In December 2017, U.S technology firm Vantiv, the world's largest payment processing company, confirmed that it had abandoned its plan to execute a corporate tax inversion to Ireland. In March 2018, the Head of Life Sciences in Goldman Sachs, Jami Rubin, stated that: "Now that [U.S.] corporate tax reform has passed, the advantages of being an inverted company are less obvious". In August 2018, U.S. multinational Afilias, who had been headquartered in Ireland since 2001, announced that as a result of the TCJA, it was moving back to the U.S.
However, in contrast, it was reported in May–July 2018, that U.S. tax academics and tax economists were discovering material technical flaws in the TCJA that incentivise the U.S. use of tax havens like Ireland. Of particular note was the exclusion from the GILTI tax of the first 10% of profits on overseas tangible assets, which incentivises investment in tangible assets abroad. However, a more serious concern, was the acceptance of capital allowances, both tangible and intangible, as deductible against GILTI taxation, which would enable U.S. users of the CAIA BEPS tool to convert their Irish ETR of 0–3%, into a final U.S. ETR of 0–3%. In May–July 2018, Google and Facebook announced large expansions of their Dublin office campuses in Ireland.
A June 2018 IMF country report on Ireland, while noting the significant exposure of Ireland's economy to U.S. corporates, concluded that the TCJA may not be as effective as Washington expects in addressing Ireland as a U.S. corporate tax haven. In writing its report, the IMF conducted confidential anonymous interviews with Irish corporate tax experts. In July 2018, it was reported that Microsoft was preparing to execute Apple's "Green Jersey" CAIA BEPS transaction. In July 2018, Seamus Coffey, Chairperson of the Irish Fiscal Advisory Council and author of the Irish State's 2016 review of the Irish corporate tax code, posted that Ireland could see a "boom" in the onshoring of U.S. IP, via the CAIA BEPS tool, between now and 2020, when the Double Irish is fully closed.
Multinationals who used Irish BEPS tools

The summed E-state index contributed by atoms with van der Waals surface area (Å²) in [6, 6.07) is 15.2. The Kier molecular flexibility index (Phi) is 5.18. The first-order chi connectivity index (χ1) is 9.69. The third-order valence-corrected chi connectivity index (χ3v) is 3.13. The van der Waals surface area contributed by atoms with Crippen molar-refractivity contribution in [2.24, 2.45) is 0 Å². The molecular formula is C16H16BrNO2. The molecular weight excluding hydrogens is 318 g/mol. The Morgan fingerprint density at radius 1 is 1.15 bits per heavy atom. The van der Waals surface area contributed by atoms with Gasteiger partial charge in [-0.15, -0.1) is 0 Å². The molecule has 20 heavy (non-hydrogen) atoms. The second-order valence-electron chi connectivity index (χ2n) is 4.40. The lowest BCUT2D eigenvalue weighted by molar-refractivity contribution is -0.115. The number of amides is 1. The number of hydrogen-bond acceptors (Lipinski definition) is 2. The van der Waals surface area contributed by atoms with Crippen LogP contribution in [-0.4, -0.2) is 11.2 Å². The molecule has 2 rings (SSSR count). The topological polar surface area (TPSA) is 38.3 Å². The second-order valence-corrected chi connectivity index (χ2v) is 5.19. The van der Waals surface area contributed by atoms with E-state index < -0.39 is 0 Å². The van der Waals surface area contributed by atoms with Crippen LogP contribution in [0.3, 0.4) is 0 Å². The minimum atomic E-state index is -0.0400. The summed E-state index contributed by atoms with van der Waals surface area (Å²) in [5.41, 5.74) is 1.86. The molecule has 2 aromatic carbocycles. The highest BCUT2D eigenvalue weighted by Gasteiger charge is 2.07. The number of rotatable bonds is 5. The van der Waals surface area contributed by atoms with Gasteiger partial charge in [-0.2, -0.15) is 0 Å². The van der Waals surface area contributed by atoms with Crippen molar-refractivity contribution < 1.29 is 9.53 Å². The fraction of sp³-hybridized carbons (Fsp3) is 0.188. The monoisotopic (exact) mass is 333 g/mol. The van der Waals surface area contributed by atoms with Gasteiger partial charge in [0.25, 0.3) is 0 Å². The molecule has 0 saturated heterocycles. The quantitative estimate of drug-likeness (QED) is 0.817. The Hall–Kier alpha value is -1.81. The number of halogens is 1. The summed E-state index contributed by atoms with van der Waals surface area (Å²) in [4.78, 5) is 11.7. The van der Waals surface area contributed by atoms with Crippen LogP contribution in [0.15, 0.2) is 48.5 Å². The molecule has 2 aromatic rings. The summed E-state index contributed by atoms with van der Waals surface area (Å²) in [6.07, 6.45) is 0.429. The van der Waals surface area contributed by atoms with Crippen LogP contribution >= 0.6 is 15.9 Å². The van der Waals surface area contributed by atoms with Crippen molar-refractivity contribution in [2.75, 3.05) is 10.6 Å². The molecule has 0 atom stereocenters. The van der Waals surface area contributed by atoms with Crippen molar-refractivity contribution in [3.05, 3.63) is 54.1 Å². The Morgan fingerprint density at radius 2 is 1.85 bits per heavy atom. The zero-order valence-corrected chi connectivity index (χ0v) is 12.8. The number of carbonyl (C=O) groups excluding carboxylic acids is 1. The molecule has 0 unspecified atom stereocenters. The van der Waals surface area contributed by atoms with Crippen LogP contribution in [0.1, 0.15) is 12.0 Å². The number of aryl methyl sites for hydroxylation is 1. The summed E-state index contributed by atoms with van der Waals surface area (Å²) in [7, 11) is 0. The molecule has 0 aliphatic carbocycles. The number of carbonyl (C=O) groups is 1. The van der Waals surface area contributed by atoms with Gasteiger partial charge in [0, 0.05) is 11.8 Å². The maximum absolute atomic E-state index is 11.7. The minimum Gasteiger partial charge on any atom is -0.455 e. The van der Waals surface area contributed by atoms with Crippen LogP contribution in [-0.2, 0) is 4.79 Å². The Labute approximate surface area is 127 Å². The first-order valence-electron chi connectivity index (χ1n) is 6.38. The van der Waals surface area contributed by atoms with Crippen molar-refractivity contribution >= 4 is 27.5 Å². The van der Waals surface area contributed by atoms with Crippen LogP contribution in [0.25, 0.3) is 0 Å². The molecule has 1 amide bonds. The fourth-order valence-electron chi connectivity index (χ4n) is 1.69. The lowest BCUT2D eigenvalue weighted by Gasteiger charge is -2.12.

Major companies in Ireland known to employ the Double Irish BEPS tool, include:
- Apple Inc. original user, and known in operation since the late 1980s
- Abbott Laboratories
- Adobe Systems
- Apple Inc.
- Eli Lilly and Company
- Forest Laboratories
- General Electric
- Johnson & Johnson
- Medtronic Inc.
- News Corp
- Oracle Corp.
- Pfizer Inc.
Major companies in Ireland known to employ the single-malt BEPS tool, include:
Capital Allowances for Intangible Assets
Major companies in Ireland known to employ the capital-allowances for intangible assets ("CAIA") BEPS tool, include:
- Corporation tax in the Republic of Ireland
- Economy of the Republic of Ireland
- Base erosion and profit shifting
- Ireland as a tax haven
- The Double Irish is sometimes mis-understood as being only used for EU–sourced revenues and business. For example, in 2016, Facebook recorded global revenues of $27 billion, while Facebook in Ireland paid €30 million in Irish tax on Irish revenues of €13 billion (approximately half of all global revenues). Similarly, when the EU introduced the GDPR regulations in 2018, Facebook disclosed that all of its non–U.S. accounts (circa 1.9 billion, of which 1.5 billion were non-E.U), were legally based in Dublin. Similarly, Google is also believed to run most of its non–U.S. sales revenue and profits through its Dublin operation.
- Before the U.S. 2017 TCJA repatriation tax, the Double Irish shielded all non–U.S. profits of U.S. multinationals from: (a) taxation in the end-consumer market, (b) from taxation in Ireland, and (c) from U.S. taxation. The 2017 TCJA placed a 15.5% U.S. tax on these untaxed profits, and they were deemed to be automatically repatriated (regardless of whether the U.S. multinational wanted to repatriate the untaxed profits or not).